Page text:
The present is a particularly opportune moment for the Church, Dillon reasons, because in the five decades since Vatican II, Catholics and Catholicism have become increasingly “secularized.” Dillon elucidates her use of this expansive term, “the secular,” primarily through data that emphasizes the growing gap between lay practices and ecclesiastical authority. For example, she provocatively points out that “78 percent say that one can be a good Catholic and use contraception … two-thirds of Catholics today favor gay marriage … and 14 percent of American LGBT adults identify as Catholic” (22). The author argues that these statistics, which are synthesized from prior studies, amount to compelling evidence of the growing “interpretive autonomy” of today’s Catholics, who feel increasingly “liberated” from Church teachings, particularly on issues of gender and sexuality. Dillon also rightly points out the deficiency of the term “cafeteria-style Catholics,” arguing instead for the notion of “nonassenting Catholics,” defined as those who are “unable, in conscience, to give deliberate assent to a particular moral teaching” (28). Although we have little evidence to demonstrate precisely how Vatican II changed the lived experiences of US Catholics, Dillon follows the extant methodology of presuming that the theological potential of the Council’s official documents produced a seismic shift in lay autonomy.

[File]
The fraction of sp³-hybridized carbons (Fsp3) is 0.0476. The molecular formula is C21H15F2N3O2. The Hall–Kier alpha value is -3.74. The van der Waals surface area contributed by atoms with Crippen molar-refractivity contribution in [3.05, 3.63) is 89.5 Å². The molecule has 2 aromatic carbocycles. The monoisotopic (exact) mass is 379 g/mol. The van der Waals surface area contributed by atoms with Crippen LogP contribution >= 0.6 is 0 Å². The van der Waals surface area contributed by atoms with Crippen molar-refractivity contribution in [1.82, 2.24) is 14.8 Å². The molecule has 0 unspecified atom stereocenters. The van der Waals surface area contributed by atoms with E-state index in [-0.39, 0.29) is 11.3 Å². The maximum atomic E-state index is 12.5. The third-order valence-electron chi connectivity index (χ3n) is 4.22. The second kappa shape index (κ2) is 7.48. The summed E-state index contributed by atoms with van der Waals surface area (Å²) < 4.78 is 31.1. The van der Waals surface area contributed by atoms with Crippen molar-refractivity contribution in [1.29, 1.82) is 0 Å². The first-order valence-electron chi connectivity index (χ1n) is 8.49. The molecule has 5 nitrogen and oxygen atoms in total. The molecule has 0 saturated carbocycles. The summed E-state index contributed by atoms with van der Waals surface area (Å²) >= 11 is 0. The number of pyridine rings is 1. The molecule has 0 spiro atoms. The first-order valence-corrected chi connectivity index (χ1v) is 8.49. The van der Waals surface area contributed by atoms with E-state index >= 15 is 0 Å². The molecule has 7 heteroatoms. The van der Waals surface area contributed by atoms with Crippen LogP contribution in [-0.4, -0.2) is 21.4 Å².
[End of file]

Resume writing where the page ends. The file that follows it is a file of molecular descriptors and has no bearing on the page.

Like any volume of such ambitious scope and remarkable accomplishment, Postsecular Catholicism also has its shortcomings. In particular, I was distracted by the incongruence between the author’s methodology and her theoretical insights. Throughout the book, for example, Dillon argues that episcopal statements do not correlate to actual Catholic practices and beliefs: “A Catholic’s positive view of the pope should not be conflated with deference to his decisions, pronouncements, or authority” (23). This is not an inconvenient aside; rather, non-assent and interpretive pluralism are at the very heart of Dillon’s definition of “postsecular Catholicism.” As she frames the issue in the introduction, the key question is simply “Who and what speaks for Catholicism?” (11). Dillon’s answer, in theory, is both clergy and laypersons. And yet, the only Catholic voices presented in the book are literally the official statements of popes and bishops. The opinions of everyday priests, women religious, and other laypersons are conveyed only in statistical aggregate, such as the percentage of American Catholics who say that it is acceptable not to attend weekly mass. The author is surely aware of this tension, which explains, perhaps, her reminder in the book’s final paragraph that “the interpretive work of Catholicism is not confined to any single site, voice, or issue. This is so, notwithstanding the structural significance of the Church hierarchy” (165).

About the Reviewer(s): 

Brian Clites is Associate Director of the Baker-Nord Center for Humanities and Instructor of Religious Studies at Case Western Reserve University.

Date of Review: 
October 2, 2018
About the Author(s)/Editor(s)/Translator(s): 

Michele Dillon is Class of 1944 Professor of Sociology at the University of New Hampshire.